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Books read, late February

Ben Barres, Autobiography of a Transgender Scientist. This is a very brief and to-the-point volume–although some of its points are kind of sideways from most people’s points, which is delightful. I could attribute this to the fact that Barres wrote it very quickly when he knew he was dying. But honestly it seems like that’s just how Barres was. He wanted to describe some fairly rare experiences he’d had and talk about how they extrapolate more broadly…but even more than that he wanted to give credit to junior scientists in his lab and talk about glial cells. Which I found charming and relatable.

Gwenda Bond, Girl on a Wire. Disclosure: I am not a sucker for circus stories. If anything, the opposite. I know some people find a tightrope walker main character to be an automatic yes, but I’m not in their number. However, the subtle magic and family dynamics of this book won me over fairly early. I found it to be a fun read even though balance is definitely not my forte.

Oyinkan Braithwaite, My Sister the Serial Killer. This is another brief fun read, although it’s very dark. The perspective character is a long-suffering elder sister who feels roped into her younger sister’s bad habit of killing her boyfriends. The characterization and the setting and basically the whole thing are vividly handled, but it’s not something you’re likely to find uplifting, if that’s what you’re looking for today.

Brendan Fletcher, Karl Kerschil, Becky Cloonan, Adam Archer, and Msassyk, Gotham Academy Second Semester Volume 2: The Ballad of Olive Silverlock. Frankly I’m glad they got this out of the way, because it’s a part of the story they were fairly clearly angling to tell for quite some time, and it was pretty cliched. There were a few fun moments, but basically I’m glad they got it out of their systems.

N.K. Jemisin, How Long ‘Til Black Future Month. Controversial opinion time: I think this is the best N.K. Jemisin book. It has emotional and tonal range, it has strong worldbuilding in tight quarters, and almost all of the stories are satisfying arcs in themselves, even when they take place in the same world as novels. The settings and themes vary widely and deftly. Unless someone absolutely hates short stories, this is such a great place to start someone on reading Jemisin’s work. Or to continue, if that’s where you are!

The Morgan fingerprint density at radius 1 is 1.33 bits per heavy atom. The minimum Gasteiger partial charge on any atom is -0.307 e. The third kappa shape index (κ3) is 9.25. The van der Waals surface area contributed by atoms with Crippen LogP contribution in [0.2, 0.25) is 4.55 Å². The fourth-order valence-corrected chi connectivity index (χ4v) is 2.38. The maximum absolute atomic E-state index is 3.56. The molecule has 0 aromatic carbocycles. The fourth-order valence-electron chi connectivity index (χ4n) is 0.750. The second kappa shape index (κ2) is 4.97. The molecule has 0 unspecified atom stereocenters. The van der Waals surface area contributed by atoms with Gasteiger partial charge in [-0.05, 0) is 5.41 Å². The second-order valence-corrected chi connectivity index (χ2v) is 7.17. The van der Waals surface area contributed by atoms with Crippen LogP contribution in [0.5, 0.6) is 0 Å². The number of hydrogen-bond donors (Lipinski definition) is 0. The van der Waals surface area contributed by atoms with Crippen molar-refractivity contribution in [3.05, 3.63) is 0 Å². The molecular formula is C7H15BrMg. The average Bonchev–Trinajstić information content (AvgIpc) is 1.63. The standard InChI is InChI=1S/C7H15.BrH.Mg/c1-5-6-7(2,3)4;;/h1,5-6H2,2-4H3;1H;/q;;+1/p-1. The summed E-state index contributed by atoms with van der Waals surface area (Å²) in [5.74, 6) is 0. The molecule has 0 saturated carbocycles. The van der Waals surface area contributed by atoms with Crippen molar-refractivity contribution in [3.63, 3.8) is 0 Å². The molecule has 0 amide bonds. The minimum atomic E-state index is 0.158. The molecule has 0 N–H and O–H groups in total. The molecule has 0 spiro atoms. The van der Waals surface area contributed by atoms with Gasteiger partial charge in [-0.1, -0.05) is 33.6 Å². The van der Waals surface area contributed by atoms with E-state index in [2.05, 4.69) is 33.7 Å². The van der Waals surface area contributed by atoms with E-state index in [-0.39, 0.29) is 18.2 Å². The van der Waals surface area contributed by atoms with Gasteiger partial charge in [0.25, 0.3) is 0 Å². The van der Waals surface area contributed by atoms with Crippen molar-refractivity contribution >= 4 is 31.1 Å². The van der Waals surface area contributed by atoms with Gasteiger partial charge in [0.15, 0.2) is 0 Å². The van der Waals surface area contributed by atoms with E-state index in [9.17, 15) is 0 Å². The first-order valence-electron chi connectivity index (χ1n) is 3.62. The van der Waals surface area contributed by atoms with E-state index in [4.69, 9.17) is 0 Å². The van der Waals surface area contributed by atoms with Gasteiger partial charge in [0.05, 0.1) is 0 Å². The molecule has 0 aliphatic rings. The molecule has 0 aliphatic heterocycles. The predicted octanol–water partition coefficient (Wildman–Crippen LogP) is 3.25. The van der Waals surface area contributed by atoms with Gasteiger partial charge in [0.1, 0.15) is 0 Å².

Kelly Jones, Unusual Chickens for the Exceptional Poultry Farmer. This is so charming. What a delight. Highly, highly recommended. My goddaughter has been talking about this book for years (which in her young life is a pretty high percentage of how long she’s been on the planet!), and I finally got a copy and it is so much fun. The chickens have superpowers. None of the superpowers are being human, though–they don’t talk, they don’t act like humans, they act like chickens. And the human girl who is raising them has to figure out what to do and how. She is amazing and I love her and I am getting the sequel stat.

Anna Meriano, Love Sugar Magic: A Sprinkle of Spirits. And speaking of middle-grade delight, this is the second one in a series. I would recommend reading the first one first, because there’s a lot of implication and ramification here, but that’s no hardship, since the first one is also delightful. A family of young Latina sisters doing baking magic! So much family! So much deliciousness! So much magic! This is exactly the sort of thing I like.

Gregory Rabassa, If This Be Treason: Translation and Its Dyscontents: A Memoir. (I still do not know why he spelled discontents with a y.) He talks a bit about life as a translator and then goes into detailing his many projects and how they went, which is fairly interesting considering how much of magic realism he translated. This is very much a curmudgeon of 25 years ago, though, and I rolled my eyes a lot–at the bit where he claims there has to be a better word for a particular situation than homophobic but does not indicate the direction of his objection (YOU ARE THE TRANSLATOR SIR BETTER WORDS ARE YOUR JOB), the passage where he flags that where he says “he” you should think “he or she”…and then promptly uses “she” as the generic for copy editing because that is a girl job. Not cool, Rabassa. So really I recommend this if you’re particularly interested in translation or if you’re particularly interested in twentieth century writing in Spanish and Portuguese and how it got into English.

Susan Hand Shetterly, Seaweed Chronicles: A World at the Water’s Edge. This is a lot more about the human use and cultivation of seaweed than I was expecting/hoping, but it’s still a gentle, interesting book, and it’s not so long that you can really get tired of kelp. At least I couldn’t.

Erin Thompson, Possession: The Curious History of Private Collectors from Antiquity to the Present. I often describe nonfiction as doing what it says on the tin. This does considerably less than it says on the tin. It is extremely narrowly focused on collecting antiquities from Greece and Italy that were from the Greek and Roman Classical periods. There is a whole lot of interesting material about the psychology and history of collection that is immediately ruled out there. I think Thompson does a better job with this focus than she would if she was following a fairly common pattern of actually talking about this focus and then handwaving vaguely in the direction of Chinese or Mayan antiquities–much less modern “collectibles”–but it does make for a book that’s somewhat less interesting for me than if it had had a broader scope.

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